Currently on View

April 13, 2014 - July 13, 2014

One at a Time is on hiatus until Monday, April 21.

Opening reception: Sunday, April 13, 2014 – 3-5 pm

hariC-4
M-a-r-k-i-n-g, 2013
24 pieces, 30 x 24 inches each
Hair (collected from April 2011-March 2013), silk organza, muslin, thread, mixed materials Hand felted, hand stitched.

The third in a series of exhibitions that examine--in various combinations and with some latitude for digression--women, nature and science. Kyoung Ae Cho presents recent, or recently completed, work. Much of it involves the painstaking collection of things over a long period of time, as in M-a-r-k-i-n-g, which references a Korean custom of collecting one’s own hair as it is shed in the course of daily life; or the slow accretion of small objects to produce a whole, as in her 10-foot-square quilt of artificial flowers. Cho’s practice is never far from nature: she collects fallen leaves and twigs for her hangings and closely observes the flowers and insects in her garden, recording their behavior in startling, almost voyeuristic photographs.

To download a copy of the press release for this exhibition, click here.

About the Artist

Kyoung Ae Cho was born in South Korea and earned a BFA from Duksung Women’s University in Seoul. She received an MFA from Cranbrook Academy of Art, Bloomfield Hills, Michigan. She has taught at the Kansas City Art Institute, Cranbrook-Kingswood School, Penland School of Crafts and Haystack Mountain School of Craft, and is currently a professor in the Peck School of the Arts at the University of Wisconsin-Milwaukee.

Her work has been exhibited in national and international venues including the North Carolina Museum of Art, Raleigh; Sheldon Museum of Art, Lincoln, NE; Gregg Museum of Art and Design, Raleigh, NC; Morris Museum, Morristown, NJ; San Jose Museum of Quilts and Textiles, CA; Reading Public Museum, Reading, PA; Cheongju Craft Museum, Cheongju, South Korea; Tweed Museum of Art, Duluth, MN; Boulder Museum of Contemporary Art, CO; John Michael Kohler Arts Center, Sheboygan, WI; National Museum of History, Taipei, Taiwan; Project Space Gallery at Montalvo, Saratoga, CA; Soma Museum of Art, Seoul, South Korea; University of Hawaii Art Gallery, Honolulu; the Madison Museum of Contemporary Art, WI; INOVA, Milwaukee, WI; Textilemuseum, Tilburg, The Netherlands; Wisconsin Academy, Madison, WI; Reed Whipple Cultural Center Gallery, Las Vegas, NV; South Bend Museum of Art, IN; Kemper Museum of Contemporary Art, Kansas City, MO; Snyderman Gallery, Philadelphia, PA; Sheehan Gallery, Walla Walla, WA; Dairy Barn Arts Center, Athens, OH; Detroit Institute of Arts, MI; Evanston Art Center, IL; Carnegie Art Museum of Oxnard, CA; and the National Museum of Modern Art, Kwachon, South Korea.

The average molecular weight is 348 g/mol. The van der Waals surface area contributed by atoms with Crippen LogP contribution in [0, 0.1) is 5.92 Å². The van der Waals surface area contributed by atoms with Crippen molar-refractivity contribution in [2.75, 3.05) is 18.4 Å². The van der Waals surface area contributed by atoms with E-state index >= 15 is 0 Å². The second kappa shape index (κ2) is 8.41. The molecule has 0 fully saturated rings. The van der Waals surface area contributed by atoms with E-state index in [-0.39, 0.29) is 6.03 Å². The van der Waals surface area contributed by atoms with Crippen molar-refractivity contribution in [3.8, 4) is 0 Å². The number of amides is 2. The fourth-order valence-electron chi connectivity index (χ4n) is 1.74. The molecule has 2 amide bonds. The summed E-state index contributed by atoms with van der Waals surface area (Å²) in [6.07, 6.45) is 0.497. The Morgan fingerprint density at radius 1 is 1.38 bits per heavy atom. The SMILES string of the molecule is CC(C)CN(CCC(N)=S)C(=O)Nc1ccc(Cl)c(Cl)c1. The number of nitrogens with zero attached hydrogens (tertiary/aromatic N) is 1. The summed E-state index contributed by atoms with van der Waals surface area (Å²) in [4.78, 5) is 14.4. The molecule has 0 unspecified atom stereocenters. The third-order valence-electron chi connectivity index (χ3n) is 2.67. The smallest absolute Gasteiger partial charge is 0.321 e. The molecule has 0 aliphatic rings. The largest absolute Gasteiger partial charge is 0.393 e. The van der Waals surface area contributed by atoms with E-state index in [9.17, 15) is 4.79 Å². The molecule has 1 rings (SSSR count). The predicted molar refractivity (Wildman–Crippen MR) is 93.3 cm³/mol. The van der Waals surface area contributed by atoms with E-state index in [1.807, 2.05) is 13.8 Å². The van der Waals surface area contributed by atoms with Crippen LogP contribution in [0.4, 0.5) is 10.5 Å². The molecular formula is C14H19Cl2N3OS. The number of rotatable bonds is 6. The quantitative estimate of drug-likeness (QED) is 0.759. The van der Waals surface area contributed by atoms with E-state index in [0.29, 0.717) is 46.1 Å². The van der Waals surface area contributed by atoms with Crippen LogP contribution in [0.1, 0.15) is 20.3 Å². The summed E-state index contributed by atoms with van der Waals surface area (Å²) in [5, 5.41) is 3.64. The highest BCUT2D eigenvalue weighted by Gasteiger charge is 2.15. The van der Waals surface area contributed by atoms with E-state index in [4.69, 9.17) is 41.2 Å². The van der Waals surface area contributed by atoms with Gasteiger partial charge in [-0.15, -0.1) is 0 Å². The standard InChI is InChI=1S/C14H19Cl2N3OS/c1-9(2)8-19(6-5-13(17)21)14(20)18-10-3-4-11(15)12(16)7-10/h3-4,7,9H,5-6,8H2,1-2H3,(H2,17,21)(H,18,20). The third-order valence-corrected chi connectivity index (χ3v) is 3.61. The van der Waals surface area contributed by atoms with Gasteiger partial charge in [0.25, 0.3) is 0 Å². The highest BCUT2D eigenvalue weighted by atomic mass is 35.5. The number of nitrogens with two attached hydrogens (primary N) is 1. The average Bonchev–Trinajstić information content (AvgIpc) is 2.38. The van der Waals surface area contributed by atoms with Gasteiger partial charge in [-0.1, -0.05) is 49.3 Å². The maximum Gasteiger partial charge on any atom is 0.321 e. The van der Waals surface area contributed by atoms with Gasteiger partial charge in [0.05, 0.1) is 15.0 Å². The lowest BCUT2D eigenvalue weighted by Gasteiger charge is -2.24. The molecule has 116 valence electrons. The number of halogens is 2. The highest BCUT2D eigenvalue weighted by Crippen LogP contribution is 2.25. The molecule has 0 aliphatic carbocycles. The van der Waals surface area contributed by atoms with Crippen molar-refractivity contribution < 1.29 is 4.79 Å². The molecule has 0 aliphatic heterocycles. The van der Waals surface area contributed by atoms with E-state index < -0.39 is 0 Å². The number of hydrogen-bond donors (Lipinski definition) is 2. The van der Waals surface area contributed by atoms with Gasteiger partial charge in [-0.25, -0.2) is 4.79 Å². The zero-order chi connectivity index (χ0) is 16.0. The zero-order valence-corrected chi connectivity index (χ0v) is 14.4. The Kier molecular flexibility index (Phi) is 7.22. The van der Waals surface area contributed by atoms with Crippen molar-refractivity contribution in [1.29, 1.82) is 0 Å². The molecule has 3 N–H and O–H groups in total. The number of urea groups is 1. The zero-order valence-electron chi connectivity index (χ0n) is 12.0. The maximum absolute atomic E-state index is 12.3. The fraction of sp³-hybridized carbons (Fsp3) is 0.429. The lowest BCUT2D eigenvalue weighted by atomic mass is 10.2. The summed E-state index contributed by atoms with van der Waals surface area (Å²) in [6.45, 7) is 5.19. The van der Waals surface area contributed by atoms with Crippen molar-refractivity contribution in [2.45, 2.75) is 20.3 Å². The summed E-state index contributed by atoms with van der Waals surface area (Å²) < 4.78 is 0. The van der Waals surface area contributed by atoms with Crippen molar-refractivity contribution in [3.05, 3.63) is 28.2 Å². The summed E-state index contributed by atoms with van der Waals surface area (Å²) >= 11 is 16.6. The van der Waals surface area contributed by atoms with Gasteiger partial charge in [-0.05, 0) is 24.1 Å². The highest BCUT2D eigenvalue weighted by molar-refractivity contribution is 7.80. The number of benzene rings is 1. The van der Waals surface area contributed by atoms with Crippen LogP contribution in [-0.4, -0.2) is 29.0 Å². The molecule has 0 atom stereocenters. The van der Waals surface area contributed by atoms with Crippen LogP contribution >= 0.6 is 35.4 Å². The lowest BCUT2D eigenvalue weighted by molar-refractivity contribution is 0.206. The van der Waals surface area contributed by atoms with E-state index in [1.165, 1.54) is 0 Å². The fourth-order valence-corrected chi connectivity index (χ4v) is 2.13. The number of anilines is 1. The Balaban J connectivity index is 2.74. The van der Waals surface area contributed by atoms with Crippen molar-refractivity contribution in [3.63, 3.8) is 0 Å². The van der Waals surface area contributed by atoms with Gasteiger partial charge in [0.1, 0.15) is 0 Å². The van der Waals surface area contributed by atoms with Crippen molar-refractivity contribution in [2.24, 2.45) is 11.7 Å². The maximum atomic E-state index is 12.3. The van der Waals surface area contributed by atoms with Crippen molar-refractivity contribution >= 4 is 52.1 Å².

Cho's work has been reviewed and featured in numerous publications, among them Textile Fibre Forum (Australia); Fiberarts; Surface Design Journal; American Craft; Monthly CRART (South Korea); Fiber Art Today (Schiffer Publishing, Ltd.); Masters: Art Quilts (Lark Book); Quilt National 2003: The Best of Contemporary Quilts (Lark Books); Contemporary Quilt: Quilt National 1997 (Lark Books); No: Nouvel Object (Design House, South Korea); Art & Craft (South Korea); Fiberarts Design Book IV, VI & VII (Lark Books); and Art Textiles of the World: USA (Telos Art Publishing, England), among others. She is the subject of the monograph Portfolio Collection: Kyoung Ae Cho (Telos Art Publishing, England.) Cho has also received many awards, grants and fellowships, including the Greater Milwaukee Foundation's Mary L. Nohl Suitcase Export Fund for Visual Art Award; the University of Wisconsin-Milwaukee Arts and Humanities Travel Award; a Wisconsin Arts Board Award Fellowship; the UWM Foundation and Graduate School Research Award (2004); the Lillian Elliott Award; a Pollock-Krasner Foundation Grant; and an Art on the Move Grant from the Detroit Recreation Department.